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COMMENTARY: Clueless WSU Board of Regents needs a makeover that should begin with Jack Thompson replacing Mike Worthy

WSU REGENT Mike Worthy's tone deaf comments during the public comment portion of Friday's Board of Regents meeting illustrated powerfully why the status quo in Pullman needs to be shaken up. Despite weeks -- and even years -- of large, billowing red flags, Worthy actually stated that the WSU Conduct Board has worked fine for decades, that he's not convinced the system is broken.

His words were so removed from the reality of the situation that fellow regent Ron Sims, under his breath, muttered "Well I am" before Worthy finished the "n" on broken.

Worthy is a loyal Cougar who has served the university in many volunteer capacities over many years. He has been a regent since 2006.

And time, very clearly, has passed him by.

A fine man, no doubt, but he's the epitome of the ol' boys club. The word clueless wouldn't begin to describe his lack of understanding around the Robert Barber case or how badly his hand-picked new president, Kirk Schulz, has bungled the handling of it.

Mike Worthy did us all a favor last Friday. He illustrated for all of Cougar Nation to see how entrenched and detached the Board of Regents truly is.

IRONICALLY, THE BARBER CASE also has delivered, front and center, the type of enlightened and thoughtful leadership that one would expect on a board of regents.

His name is Jack Thompson. The lifelong, indefatigable goodwill ambassador of Washington State has been a powerful voice of reason in the Barber case from the start. 

Here's something you probably don't know about Jack: In 2003, then-Washington governor Gary Locke asked him to join the WSU Board of Regents. But as the process unfolded, the Throwin’ Samoan came to a sad yet inescapable conclusion: he had too many other commitments to give the job its proper due. So he bowed out.

An ol' boy would have taken the job because an ol' boy views the role as more of an honorary, rubber stamp, type of position. Not so with a guy like Jack Thompson.

Today, 13 years after he turned down Gov. Locke's invitation, Thompson needs to be appointed to the WSU Board of Regents and Mike Worthy needs to resign to make room.

Forget that Jack Thompson is a football legend. He's a guy who grew up in truly humble circumstances and used sports as a vehicle to propel himself to success in business. Never once along the way has he forgotten his roots -- he gives back to his community and to his university in tireless fashion.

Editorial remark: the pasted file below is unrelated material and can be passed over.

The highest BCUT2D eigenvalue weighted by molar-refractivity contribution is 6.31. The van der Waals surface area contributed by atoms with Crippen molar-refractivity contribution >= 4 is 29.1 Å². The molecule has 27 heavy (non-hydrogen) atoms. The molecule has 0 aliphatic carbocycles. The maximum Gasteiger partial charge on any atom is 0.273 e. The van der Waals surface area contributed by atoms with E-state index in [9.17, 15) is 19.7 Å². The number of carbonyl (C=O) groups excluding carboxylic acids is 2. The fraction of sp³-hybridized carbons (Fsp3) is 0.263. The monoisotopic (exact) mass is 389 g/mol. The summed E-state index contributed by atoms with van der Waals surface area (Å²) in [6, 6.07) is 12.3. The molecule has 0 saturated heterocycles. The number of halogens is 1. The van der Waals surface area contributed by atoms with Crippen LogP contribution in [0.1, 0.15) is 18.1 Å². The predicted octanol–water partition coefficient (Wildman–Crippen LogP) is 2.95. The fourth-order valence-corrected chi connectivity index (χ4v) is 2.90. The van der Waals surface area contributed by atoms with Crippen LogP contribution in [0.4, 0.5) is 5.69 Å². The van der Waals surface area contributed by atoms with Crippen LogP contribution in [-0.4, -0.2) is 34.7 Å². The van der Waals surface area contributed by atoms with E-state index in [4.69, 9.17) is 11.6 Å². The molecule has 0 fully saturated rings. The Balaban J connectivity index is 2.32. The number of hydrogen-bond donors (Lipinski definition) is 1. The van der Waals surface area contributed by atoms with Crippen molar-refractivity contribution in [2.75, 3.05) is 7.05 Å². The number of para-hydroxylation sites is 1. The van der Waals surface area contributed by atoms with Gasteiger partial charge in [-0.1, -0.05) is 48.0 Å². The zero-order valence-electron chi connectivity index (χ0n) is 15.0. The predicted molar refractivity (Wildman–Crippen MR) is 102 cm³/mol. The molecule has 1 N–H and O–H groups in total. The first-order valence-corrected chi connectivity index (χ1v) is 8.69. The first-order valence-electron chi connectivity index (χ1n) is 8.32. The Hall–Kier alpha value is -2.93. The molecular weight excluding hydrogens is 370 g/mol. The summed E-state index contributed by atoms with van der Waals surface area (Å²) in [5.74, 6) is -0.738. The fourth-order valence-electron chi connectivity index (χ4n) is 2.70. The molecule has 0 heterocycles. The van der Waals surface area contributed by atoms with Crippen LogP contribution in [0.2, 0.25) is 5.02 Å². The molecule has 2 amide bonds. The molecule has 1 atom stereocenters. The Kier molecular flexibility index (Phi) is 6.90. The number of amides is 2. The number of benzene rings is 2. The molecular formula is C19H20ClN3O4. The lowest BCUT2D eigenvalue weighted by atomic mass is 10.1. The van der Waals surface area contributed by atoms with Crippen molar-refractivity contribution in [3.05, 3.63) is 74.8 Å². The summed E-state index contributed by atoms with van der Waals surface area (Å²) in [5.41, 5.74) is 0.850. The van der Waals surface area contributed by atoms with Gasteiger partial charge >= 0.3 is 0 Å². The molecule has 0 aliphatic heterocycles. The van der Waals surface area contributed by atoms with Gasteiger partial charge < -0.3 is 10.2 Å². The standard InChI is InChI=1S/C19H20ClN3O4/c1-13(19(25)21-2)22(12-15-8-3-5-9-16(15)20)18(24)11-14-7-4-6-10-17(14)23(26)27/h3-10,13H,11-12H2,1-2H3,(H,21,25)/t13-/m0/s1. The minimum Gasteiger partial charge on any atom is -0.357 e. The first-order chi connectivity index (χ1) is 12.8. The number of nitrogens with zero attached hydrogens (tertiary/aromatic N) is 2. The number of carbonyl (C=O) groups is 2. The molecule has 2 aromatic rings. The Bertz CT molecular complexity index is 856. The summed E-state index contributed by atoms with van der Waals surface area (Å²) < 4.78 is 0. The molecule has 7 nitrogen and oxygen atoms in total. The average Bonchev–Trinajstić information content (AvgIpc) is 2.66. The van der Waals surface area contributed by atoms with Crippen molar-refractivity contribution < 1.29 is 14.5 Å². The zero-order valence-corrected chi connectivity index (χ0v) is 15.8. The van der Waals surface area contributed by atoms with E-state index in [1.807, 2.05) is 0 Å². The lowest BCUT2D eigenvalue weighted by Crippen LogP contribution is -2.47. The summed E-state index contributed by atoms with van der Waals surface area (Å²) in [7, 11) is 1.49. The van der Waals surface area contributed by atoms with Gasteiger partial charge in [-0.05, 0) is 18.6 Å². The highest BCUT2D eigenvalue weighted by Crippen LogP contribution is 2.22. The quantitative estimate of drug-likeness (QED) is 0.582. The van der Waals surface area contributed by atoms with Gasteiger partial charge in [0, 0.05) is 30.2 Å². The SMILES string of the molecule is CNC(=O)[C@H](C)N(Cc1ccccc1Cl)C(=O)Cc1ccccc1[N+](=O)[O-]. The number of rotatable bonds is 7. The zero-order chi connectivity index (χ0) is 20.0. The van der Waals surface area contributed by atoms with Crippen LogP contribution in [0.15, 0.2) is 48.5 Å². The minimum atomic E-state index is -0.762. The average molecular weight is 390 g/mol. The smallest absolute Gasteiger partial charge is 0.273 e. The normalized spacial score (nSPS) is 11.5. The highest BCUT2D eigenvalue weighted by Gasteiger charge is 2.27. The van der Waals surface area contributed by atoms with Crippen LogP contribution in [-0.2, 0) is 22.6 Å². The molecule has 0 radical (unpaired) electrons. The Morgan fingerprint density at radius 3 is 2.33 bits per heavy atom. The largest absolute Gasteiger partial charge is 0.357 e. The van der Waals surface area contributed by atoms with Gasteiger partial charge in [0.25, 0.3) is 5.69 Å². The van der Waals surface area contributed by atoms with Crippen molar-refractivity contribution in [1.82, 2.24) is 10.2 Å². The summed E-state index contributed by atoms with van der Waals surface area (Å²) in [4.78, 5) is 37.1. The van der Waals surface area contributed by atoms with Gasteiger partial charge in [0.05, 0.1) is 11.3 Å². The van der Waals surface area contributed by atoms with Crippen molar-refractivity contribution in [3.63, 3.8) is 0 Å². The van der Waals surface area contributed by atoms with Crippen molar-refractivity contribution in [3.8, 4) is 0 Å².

And best of all, he's fully engaged. He knows what's going on. 

You'd never catch Jack Thompson being tone deaf in front of a crowded room of students, parents and concerned citizens.

But the public comment portion of last Friday's regents meeting could charitably be described as calamitous for the status quo, and Worthy served as the sorry standard bearer for the ineptitude.

Granted, it can be a difficult path that regents travel. There are multiple, sometimes diametrically opposed points of view to take into account on issues that can be more gray than black and white. There is no salary, but there are politics. In short, the job isn't for everyone.

But it should, always, be about right and wrong - political considerations be damned.  After watching the Barber situation unfold, it doesn't feel that "right" is anywhere close to where we've landed.

I’ve known Jack Thompson for many years and if there is someone more in tune with fundamental fairness, someone who has a deeper love and respect for Washington State and its Cougars, I’d love to make his or her acquaintance.

Given the mess the university has created for itself, I believe that if Jack was called upon to serve as a regent, he would say yes. I came to that conclusion in part by considering his midnight ride to Pullman.

And here's another reason why Jack would be a fresh addition to the regents. He's Samoan. The current make-up of the regents doesn't come close to reflecting the diversity of the student body. Of the nine, non-student members of the board, eight (89 percent) are white. Yet 29 percent of the students on the Pullman campus are multicultural.

The governor appoints regents to six-year terms with the consent of the state senate. Mike Worthy's term doesn't expire for two more years. That's unfortunate. Two other regents see their terms expire in 2017 and a third's expired in 2015 but continues “pending reappointment or until a new member is appointed by the Governor."

One way or another, the reshaping of the WSU Board of Regents can begin immediately.  And one name needs to sit atop the list of replacements: Jack Thompson.


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